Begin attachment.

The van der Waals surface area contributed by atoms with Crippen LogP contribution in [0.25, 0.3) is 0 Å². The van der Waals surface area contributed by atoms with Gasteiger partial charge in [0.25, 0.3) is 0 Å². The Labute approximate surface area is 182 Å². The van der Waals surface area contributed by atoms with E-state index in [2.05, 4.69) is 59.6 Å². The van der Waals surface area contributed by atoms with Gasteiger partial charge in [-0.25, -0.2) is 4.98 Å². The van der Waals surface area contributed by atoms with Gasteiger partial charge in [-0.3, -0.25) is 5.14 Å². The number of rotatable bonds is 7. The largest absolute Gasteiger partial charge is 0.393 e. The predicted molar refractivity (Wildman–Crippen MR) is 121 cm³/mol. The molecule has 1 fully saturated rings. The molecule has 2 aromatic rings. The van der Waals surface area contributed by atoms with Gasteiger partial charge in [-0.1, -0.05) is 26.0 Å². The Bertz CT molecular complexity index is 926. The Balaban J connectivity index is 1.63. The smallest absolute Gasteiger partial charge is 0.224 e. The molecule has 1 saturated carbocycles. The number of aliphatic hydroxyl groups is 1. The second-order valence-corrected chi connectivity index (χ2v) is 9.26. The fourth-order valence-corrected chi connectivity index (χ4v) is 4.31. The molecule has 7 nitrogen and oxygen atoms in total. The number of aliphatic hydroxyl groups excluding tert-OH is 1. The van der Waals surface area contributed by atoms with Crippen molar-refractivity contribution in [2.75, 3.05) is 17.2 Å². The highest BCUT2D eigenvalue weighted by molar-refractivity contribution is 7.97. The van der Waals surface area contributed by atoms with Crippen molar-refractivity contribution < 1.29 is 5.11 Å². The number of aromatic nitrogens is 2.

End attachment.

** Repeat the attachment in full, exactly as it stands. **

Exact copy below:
The van der Waals surface area contributed by atoms with Crippen LogP contribution in [0.25, 0.3) is 0 Å². The van der Waals surface area contributed by atoms with Gasteiger partial charge in [0.25, 0.3) is 0 Å². The Labute approximate surface area is 182 Å². The van der Waals surface area contributed by atoms with E-state index in [2.05, 4.69) is 59.6 Å². The van der Waals surface area contributed by atoms with Gasteiger partial charge in [-0.25, -0.2) is 4.98 Å². The van der Waals surface area contributed by atoms with Gasteiger partial charge in [-0.3, -0.25) is 5.14 Å². The number of rotatable bonds is 7. The largest absolute Gasteiger partial charge is 0.393 e. The predicted molar refractivity (Wildman–Crippen MR) is 121 cm³/mol. The molecule has 1 fully saturated rings. The molecule has 2 aromatic rings. The van der Waals surface area contributed by atoms with Gasteiger partial charge in [-0.1, -0.05) is 26.0 Å². The Bertz CT molecular complexity index is 926. The Balaban J connectivity index is 1.63. The smallest absolute Gasteiger partial charge is 0.224 e. The molecule has 1 saturated carbocycles. The number of aliphatic hydroxyl groups is 1. The second-order valence-corrected chi connectivity index (χ2v) is 9.26. The fourth-order valence-corrected chi connectivity index (χ4v) is 4.31. The molecule has 7 nitrogen and oxygen atoms in total. The number of aliphatic hydroxyl groups excluding tert-OH is 1. The van der Waals surface area contributed by atoms with Crippen molar-refractivity contribution in [2.75, 3.05) is 17.2 Å². The highest BCUT2D eigenvalue weighted by molar-refractivity contribution is 7.97. The van der Waals surface area contributed by atoms with Crippen molar-refractivity contribution < 1.29 is 5.11 Å². The number of aromatic nitrogens is 2.